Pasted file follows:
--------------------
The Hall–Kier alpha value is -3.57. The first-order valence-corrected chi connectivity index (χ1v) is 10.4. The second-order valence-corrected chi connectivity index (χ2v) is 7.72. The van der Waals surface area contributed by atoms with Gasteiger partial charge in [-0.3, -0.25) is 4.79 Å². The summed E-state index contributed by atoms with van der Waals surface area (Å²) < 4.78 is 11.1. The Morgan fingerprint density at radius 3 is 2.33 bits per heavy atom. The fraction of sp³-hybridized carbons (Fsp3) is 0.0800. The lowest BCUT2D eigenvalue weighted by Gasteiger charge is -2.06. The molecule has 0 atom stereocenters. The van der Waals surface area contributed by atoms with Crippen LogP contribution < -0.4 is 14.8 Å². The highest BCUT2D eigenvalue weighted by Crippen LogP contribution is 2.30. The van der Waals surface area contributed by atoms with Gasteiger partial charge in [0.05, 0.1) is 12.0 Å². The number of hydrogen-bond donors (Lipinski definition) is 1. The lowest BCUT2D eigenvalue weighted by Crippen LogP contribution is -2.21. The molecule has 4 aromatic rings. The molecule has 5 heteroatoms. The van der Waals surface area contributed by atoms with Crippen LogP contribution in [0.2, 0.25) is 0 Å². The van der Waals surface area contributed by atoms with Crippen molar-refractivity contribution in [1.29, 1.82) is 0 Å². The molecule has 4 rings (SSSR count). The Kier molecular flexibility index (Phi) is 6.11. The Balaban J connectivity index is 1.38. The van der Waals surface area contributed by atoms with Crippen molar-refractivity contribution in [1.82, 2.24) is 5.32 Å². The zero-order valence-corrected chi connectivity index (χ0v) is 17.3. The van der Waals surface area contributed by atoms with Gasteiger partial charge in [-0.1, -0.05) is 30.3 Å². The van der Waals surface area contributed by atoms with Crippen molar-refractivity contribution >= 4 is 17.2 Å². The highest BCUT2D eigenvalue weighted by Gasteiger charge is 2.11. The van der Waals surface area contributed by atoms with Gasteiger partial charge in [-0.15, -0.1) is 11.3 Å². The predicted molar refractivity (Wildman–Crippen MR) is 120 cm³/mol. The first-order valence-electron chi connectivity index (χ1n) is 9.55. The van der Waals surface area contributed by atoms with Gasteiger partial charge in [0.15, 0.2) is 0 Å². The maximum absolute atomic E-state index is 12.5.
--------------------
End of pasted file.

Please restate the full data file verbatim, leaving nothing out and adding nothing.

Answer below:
The Hall–Kier alpha value is -3.57. The first-order valence-corrected chi connectivity index (χ1v) is 10.4. The second-order valence-corrected chi connectivity index (χ2v) is 7.72. The van der Waals surface area contributed by atoms with Gasteiger partial charge in [-0.3, -0.25) is 4.79 Å². The summed E-state index contributed by atoms with van der Waals surface area (Å²) < 4.78 is 11.1. The Morgan fingerprint density at radius 3 is 2.33 bits per heavy atom. The fraction of sp³-hybridized carbons (Fsp3) is 0.0800. The lowest BCUT2D eigenvalue weighted by Gasteiger charge is -2.06. The molecule has 0 atom stereocenters. The van der Waals surface area contributed by atoms with Crippen LogP contribution < -0.4 is 14.8 Å². The highest BCUT2D eigenvalue weighted by Crippen LogP contribution is 2.30. The van der Waals surface area contributed by atoms with Gasteiger partial charge in [0.05, 0.1) is 12.0 Å². The number of hydrogen-bond donors (Lipinski definition) is 1. The lowest BCUT2D eigenvalue weighted by Crippen LogP contribution is -2.21. The molecule has 4 aromatic rings. The molecule has 5 heteroatoms. The van der Waals surface area contributed by atoms with Crippen LogP contribution in [0.2, 0.25) is 0 Å². The van der Waals surface area contributed by atoms with Crippen molar-refractivity contribution in [1.29, 1.82) is 0 Å². The molecule has 4 rings (SSSR count). The Kier molecular flexibility index (Phi) is 6.11. The Balaban J connectivity index is 1.38. The van der Waals surface area contributed by atoms with Crippen molar-refractivity contribution in [1.82, 2.24) is 5.32 Å². The zero-order valence-corrected chi connectivity index (χ0v) is 17.3. The van der Waals surface area contributed by atoms with Gasteiger partial charge in [-0.1, -0.05) is 30.3 Å². The van der Waals surface area contributed by atoms with Crippen molar-refractivity contribution >= 4 is 17.2 Å². The highest BCUT2D eigenvalue weighted by Gasteiger charge is 2.11. The van der Waals surface area contributed by atoms with Gasteiger partial charge in [-0.15, -0.1) is 11.3 Å². The predicted molar refractivity (Wildman–Crippen MR) is 120 cm³/mol. The first-order valence-electron chi connectivity index (χ1n) is 9.55. The van der Waals surface area contributed by atoms with Gasteiger partial charge in [0.15, 0.2) is 0 Å². The maximum absolute atomic E-state index is 12.5.